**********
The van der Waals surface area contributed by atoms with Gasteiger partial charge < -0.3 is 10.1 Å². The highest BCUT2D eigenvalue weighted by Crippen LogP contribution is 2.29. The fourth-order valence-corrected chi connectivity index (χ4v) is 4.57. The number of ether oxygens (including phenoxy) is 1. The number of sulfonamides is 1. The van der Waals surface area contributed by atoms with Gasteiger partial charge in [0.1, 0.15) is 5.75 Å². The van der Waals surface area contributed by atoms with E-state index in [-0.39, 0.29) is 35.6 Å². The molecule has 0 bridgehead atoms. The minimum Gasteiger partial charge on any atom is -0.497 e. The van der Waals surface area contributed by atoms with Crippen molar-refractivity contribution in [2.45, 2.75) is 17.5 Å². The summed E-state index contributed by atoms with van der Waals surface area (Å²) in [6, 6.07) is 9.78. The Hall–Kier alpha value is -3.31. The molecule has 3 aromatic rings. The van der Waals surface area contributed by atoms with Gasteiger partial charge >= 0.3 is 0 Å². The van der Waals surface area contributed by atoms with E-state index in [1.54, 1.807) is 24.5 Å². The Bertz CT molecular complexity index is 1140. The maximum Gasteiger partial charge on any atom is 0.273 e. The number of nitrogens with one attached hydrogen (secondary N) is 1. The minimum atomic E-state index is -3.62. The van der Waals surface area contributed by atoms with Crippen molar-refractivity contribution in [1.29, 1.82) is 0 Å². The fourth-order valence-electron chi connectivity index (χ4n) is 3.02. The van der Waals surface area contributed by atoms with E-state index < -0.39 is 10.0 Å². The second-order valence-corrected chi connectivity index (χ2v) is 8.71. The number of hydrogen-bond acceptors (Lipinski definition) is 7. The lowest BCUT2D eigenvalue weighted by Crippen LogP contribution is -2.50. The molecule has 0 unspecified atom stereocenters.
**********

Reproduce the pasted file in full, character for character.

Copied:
The van der Waals surface area contributed by atoms with Gasteiger partial charge < -0.3 is 10.1 Å². The highest BCUT2D eigenvalue weighted by Crippen LogP contribution is 2.29. The fourth-order valence-corrected chi connectivity index (χ4v) is 4.57. The number of ether oxygens (including phenoxy) is 1. The number of sulfonamides is 1. The van der Waals surface area contributed by atoms with Gasteiger partial charge in [0.1, 0.15) is 5.75 Å². The van der Waals surface area contributed by atoms with E-state index in [-0.39, 0.29) is 35.6 Å². The molecule has 0 bridgehead atoms. The minimum Gasteiger partial charge on any atom is -0.497 e. The van der Waals surface area contributed by atoms with Crippen molar-refractivity contribution in [2.45, 2.75) is 17.5 Å². The summed E-state index contributed by atoms with van der Waals surface area (Å²) in [6, 6.07) is 9.78. The Hall–Kier alpha value is -3.31. The molecule has 3 aromatic rings. The van der Waals surface area contributed by atoms with Gasteiger partial charge >= 0.3 is 0 Å². The van der Waals surface area contributed by atoms with E-state index in [1.54, 1.807) is 24.5 Å². The Bertz CT molecular complexity index is 1140. The maximum Gasteiger partial charge on any atom is 0.273 e. The number of nitrogens with one attached hydrogen (secondary N) is 1. The minimum atomic E-state index is -3.62. The van der Waals surface area contributed by atoms with Crippen molar-refractivity contribution in [1.29, 1.82) is 0 Å². The fourth-order valence-electron chi connectivity index (χ4n) is 3.02. The van der Waals surface area contributed by atoms with E-state index < -0.39 is 10.0 Å². The second-order valence-corrected chi connectivity index (χ2v) is 8.71. The number of hydrogen-bond acceptors (Lipinski definition) is 7. The lowest BCUT2D eigenvalue weighted by Crippen LogP contribution is -2.50. The molecule has 0 unspecified atom stereocenters.